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History of Scotland

Roman Occupation:

Julius Agricola
Julius Agricola

Scotland's recorded history begins with the Roman Empire's invasion of Britain in AD 43. After subduing the Britons in England and Wales, forces under the command of Gnaeus Julius Agricola, governor of the newly-created Roman province of Britannia, entered Scotland in 79 AD. Within four years, Agricola had conquered southern Scotland and made preparations to overtake the Caledonian tribes of the north and west. Led by their chieftain Calgacus, the Caledonians resisted the invaders, attacking Roman forts and legions.

In the summer of 84 AD, the armies of Agricola and Calgacus clashed in a great battle at Mons Graupius. Although the thirty thousand Caledonians were twice as many as the Romans, they lacked the organization and military strategy of the professional legion. In the bloodbath that followed, more than a third of the Caledonians lost their lives. In the Agricola, the Roman historian Tacitus described the atmosphere the day after the battle: "An awful silence reigned on every hand; the hills were deserted, houses smoking in the distance, and our scouts did not meet a soul." It seemed as though Calgacus had been right in his assessment: "[The Romans] make a solitude and call it peace." 1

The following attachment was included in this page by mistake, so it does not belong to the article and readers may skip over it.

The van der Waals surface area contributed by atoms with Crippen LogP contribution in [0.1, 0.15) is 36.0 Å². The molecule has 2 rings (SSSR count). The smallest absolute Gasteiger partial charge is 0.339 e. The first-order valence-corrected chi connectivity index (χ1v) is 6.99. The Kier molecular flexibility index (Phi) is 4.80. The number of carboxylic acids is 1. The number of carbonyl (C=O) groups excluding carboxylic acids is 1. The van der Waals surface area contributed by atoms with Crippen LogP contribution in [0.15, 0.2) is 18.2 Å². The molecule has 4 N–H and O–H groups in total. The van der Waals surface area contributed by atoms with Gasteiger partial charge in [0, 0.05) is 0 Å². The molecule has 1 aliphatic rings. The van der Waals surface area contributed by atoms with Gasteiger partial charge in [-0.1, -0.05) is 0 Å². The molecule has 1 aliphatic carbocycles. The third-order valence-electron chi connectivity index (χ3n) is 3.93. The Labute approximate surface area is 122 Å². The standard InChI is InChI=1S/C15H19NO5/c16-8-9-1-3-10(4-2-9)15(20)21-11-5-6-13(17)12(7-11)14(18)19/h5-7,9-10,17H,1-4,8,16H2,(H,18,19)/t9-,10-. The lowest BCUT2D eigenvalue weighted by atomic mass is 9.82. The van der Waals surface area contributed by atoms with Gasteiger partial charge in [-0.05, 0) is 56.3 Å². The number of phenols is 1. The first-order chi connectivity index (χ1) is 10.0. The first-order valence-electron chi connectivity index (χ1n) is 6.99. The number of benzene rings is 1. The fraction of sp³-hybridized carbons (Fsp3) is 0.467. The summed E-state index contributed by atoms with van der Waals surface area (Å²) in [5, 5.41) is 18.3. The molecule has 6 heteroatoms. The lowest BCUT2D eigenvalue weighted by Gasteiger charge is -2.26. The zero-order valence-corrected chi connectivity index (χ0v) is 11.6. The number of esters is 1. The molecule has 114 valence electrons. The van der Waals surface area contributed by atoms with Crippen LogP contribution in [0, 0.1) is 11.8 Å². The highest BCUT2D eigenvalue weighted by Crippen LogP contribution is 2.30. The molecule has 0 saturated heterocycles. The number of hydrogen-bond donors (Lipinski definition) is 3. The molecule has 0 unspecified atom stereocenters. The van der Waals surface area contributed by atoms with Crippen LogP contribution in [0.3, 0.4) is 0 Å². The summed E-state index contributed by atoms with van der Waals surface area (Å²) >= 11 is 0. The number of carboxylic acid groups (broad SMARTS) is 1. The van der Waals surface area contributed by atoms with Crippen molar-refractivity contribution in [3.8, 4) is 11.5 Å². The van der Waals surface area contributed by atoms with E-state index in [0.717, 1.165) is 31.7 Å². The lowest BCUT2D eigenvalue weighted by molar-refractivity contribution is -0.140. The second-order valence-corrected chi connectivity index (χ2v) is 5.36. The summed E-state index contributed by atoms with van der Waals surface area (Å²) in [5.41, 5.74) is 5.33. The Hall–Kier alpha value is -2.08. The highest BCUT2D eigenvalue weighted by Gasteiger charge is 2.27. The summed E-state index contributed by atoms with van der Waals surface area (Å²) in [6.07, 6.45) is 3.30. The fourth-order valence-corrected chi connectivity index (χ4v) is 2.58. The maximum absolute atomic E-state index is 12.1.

Hadrian's Wall
Hadrian's Wall

In the wake of the Battle of Mons Graupius, it must have seemed to the Caledonians that Rome would subdue the whole of Scotland. Politics, however, intervened: facing crises on the Rhine and Danube frontiers, Emperor Domitian ordered Agricola back to Rome. In 122, the Empire marked its western frontier with the construction of Hadrian's Wall between the Solway and Tyne rivers.

During the century of peacetime that followed, the Caledonian tribes united to form the Pictish nation. The name "Picts" first appears in documentation in 297 AD, from the Latin Picti, or "painted people." The new nation took advantage of the empire's decline and made war, preventing Rome's full consolidation of southwestern Scotland. In 360 AD, they allied with Gaels from Ireland to launch a concerted attack to penetrate Hadrian's Wall. Within four years, their raids reached deep into Britannia's interior. Hadrian's Wall was deserted in 411 as Roman legions departed to defend the heart of the empire from the Visigoths. Rome then hired Angles and Saxons to defend the Romano-Britains from raids by the Picts and Gaels, abandoning the British Isles altogether in 430.

  1. Tacitus, The Life of CnŠus Julius Agricola, Alfred John Church & William Jackson Brodribb, eds. Paragraph 30
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